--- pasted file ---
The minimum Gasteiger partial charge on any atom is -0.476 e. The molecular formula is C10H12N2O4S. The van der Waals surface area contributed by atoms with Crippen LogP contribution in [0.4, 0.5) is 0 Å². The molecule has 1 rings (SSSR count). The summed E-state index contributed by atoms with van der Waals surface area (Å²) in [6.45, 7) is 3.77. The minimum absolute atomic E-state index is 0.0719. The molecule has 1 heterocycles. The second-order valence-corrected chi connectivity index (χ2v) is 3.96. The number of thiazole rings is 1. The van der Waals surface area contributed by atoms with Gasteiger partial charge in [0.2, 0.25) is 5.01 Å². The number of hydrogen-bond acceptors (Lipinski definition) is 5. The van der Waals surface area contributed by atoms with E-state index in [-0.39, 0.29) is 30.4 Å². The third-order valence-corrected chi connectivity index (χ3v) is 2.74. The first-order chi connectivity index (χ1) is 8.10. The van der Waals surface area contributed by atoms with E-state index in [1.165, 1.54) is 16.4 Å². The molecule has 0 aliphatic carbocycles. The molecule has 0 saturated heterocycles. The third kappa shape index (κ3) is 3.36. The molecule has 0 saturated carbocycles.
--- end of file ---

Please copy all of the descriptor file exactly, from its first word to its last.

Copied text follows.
The minimum Gasteiger partial charge on any atom is -0.476 e. The molecular formula is C10H12N2O4S. The van der Waals surface area contributed by atoms with Crippen LogP contribution in [0.4, 0.5) is 0 Å². The molecule has 1 rings (SSSR count). The summed E-state index contributed by atoms with van der Waals surface area (Å²) in [6.45, 7) is 3.77. The minimum absolute atomic E-state index is 0.0719. The molecule has 1 heterocycles. The second-order valence-corrected chi connectivity index (χ2v) is 3.96. The number of thiazole rings is 1. The van der Waals surface area contributed by atoms with Gasteiger partial charge in [0.2, 0.25) is 5.01 Å². The number of hydrogen-bond acceptors (Lipinski definition) is 5. The van der Waals surface area contributed by atoms with E-state index in [-0.39, 0.29) is 30.4 Å². The third-order valence-corrected chi connectivity index (χ3v) is 2.74. The first-order chi connectivity index (χ1) is 8.10. The van der Waals surface area contributed by atoms with E-state index in [1.165, 1.54) is 16.4 Å². The molecule has 0 aliphatic carbocycles. The molecule has 0 saturated heterocycles. The third kappa shape index (κ3) is 3.36. The molecule has 0 saturated carbocycles.